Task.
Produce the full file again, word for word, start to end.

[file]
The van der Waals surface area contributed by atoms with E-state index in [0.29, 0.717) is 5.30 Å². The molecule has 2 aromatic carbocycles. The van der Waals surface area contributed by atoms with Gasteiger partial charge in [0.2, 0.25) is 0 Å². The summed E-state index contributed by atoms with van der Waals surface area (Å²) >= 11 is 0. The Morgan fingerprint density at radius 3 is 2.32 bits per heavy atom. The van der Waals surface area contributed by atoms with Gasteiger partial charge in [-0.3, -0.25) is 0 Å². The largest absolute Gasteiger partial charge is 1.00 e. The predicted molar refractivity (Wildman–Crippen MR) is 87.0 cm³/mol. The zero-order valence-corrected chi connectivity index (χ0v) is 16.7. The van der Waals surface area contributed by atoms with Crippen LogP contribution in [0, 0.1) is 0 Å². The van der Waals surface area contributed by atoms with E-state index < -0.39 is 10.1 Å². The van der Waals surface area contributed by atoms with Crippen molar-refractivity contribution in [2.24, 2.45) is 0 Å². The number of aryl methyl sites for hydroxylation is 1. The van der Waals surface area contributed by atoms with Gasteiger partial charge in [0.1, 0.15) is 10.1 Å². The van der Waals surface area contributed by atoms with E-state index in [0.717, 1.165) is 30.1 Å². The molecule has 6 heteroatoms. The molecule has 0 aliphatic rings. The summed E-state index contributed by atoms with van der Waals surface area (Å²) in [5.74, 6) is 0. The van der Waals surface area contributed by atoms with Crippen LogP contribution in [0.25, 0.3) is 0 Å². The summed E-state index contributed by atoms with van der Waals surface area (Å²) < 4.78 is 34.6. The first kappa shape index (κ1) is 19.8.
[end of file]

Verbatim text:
The van der Waals surface area contributed by atoms with E-state index in [0.29, 0.717) is 5.30 Å². The molecule has 2 aromatic carbocycles. The van der Waals surface area contributed by atoms with Gasteiger partial charge in [0.2, 0.25) is 0 Å². The summed E-state index contributed by atoms with van der Waals surface area (Å²) >= 11 is 0. The Morgan fingerprint density at radius 3 is 2.32 bits per heavy atom. The van der Waals surface area contributed by atoms with Gasteiger partial charge in [-0.3, -0.25) is 0 Å². The largest absolute Gasteiger partial charge is 1.00 e. The predicted molar refractivity (Wildman–Crippen MR) is 87.0 cm³/mol. The zero-order valence-corrected chi connectivity index (χ0v) is 16.7. The van der Waals surface area contributed by atoms with Crippen LogP contribution in [0, 0.1) is 0 Å². The van der Waals surface area contributed by atoms with E-state index < -0.39 is 10.1 Å². The van der Waals surface area contributed by atoms with Crippen molar-refractivity contribution in [2.24, 2.45) is 0 Å². The number of aryl methyl sites for hydroxylation is 1. The van der Waals surface area contributed by atoms with Gasteiger partial charge in [0.1, 0.15) is 10.1 Å². The van der Waals surface area contributed by atoms with E-state index in [0.717, 1.165) is 30.1 Å². The molecule has 6 heteroatoms. The molecule has 0 aliphatic rings. The summed E-state index contributed by atoms with van der Waals surface area (Å²) in [5.74, 6) is 0. The van der Waals surface area contributed by atoms with Crippen LogP contribution in [0.25, 0.3) is 0 Å². The summed E-state index contributed by atoms with van der Waals surface area (Å²) < 4.78 is 34.6. The first kappa shape index (κ1) is 19.8.